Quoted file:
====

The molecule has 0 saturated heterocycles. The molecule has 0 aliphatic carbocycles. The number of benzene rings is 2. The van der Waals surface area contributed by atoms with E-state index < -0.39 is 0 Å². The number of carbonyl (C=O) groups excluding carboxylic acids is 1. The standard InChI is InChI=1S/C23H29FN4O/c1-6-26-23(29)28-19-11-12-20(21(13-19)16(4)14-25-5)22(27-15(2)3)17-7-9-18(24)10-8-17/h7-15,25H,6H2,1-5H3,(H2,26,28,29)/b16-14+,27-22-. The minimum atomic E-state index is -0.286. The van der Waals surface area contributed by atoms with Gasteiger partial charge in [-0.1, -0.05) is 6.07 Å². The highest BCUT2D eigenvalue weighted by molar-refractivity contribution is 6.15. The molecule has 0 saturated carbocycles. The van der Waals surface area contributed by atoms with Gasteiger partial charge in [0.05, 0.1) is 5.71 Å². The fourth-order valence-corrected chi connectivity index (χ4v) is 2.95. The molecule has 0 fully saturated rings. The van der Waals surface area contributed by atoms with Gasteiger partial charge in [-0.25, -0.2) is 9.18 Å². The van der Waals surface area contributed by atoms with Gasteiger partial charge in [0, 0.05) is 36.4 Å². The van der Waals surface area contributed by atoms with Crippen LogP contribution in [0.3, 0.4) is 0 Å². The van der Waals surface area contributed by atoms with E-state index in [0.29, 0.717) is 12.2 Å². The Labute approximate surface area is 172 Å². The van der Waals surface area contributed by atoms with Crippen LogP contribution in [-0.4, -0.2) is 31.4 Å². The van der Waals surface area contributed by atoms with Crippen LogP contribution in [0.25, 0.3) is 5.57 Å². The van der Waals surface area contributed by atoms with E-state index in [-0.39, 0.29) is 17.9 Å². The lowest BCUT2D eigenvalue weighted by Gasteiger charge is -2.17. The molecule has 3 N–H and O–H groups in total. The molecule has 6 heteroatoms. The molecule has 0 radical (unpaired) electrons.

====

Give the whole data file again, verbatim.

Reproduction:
The molecule has 0 saturated heterocycles. The molecule has 0 aliphatic carbocycles. The number of benzene rings is 2. The van der Waals surface area contributed by atoms with E-state index < -0.39 is 0 Å². The number of carbonyl (C=O) groups excluding carboxylic acids is 1. The standard InChI is InChI=1S/C23H29FN4O/c1-6-26-23(29)28-19-11-12-20(21(13-19)16(4)14-25-5)22(27-15(2)3)17-7-9-18(24)10-8-17/h7-15,25H,6H2,1-5H3,(H2,26,28,29)/b16-14+,27-22-. The minimum atomic E-state index is -0.286. The van der Waals surface area contributed by atoms with Gasteiger partial charge in [-0.1, -0.05) is 6.07 Å². The highest BCUT2D eigenvalue weighted by molar-refractivity contribution is 6.15. The molecule has 0 saturated carbocycles. The van der Waals surface area contributed by atoms with Gasteiger partial charge in [0.05, 0.1) is 5.71 Å². The fourth-order valence-corrected chi connectivity index (χ4v) is 2.95. The molecule has 0 fully saturated rings. The van der Waals surface area contributed by atoms with Gasteiger partial charge in [-0.25, -0.2) is 9.18 Å². The van der Waals surface area contributed by atoms with Gasteiger partial charge in [0, 0.05) is 36.4 Å². The van der Waals surface area contributed by atoms with Crippen LogP contribution in [0.3, 0.4) is 0 Å². The van der Waals surface area contributed by atoms with E-state index in [0.29, 0.717) is 12.2 Å². The Labute approximate surface area is 172 Å². The van der Waals surface area contributed by atoms with Crippen LogP contribution in [-0.4, -0.2) is 31.4 Å². The van der Waals surface area contributed by atoms with Crippen LogP contribution in [0.25, 0.3) is 5.57 Å². The van der Waals surface area contributed by atoms with E-state index in [-0.39, 0.29) is 17.9 Å². The lowest BCUT2D eigenvalue weighted by Gasteiger charge is -2.17. The molecule has 3 N–H and O–H groups in total. The molecule has 6 heteroatoms. The molecule has 0 radical (unpaired) electrons.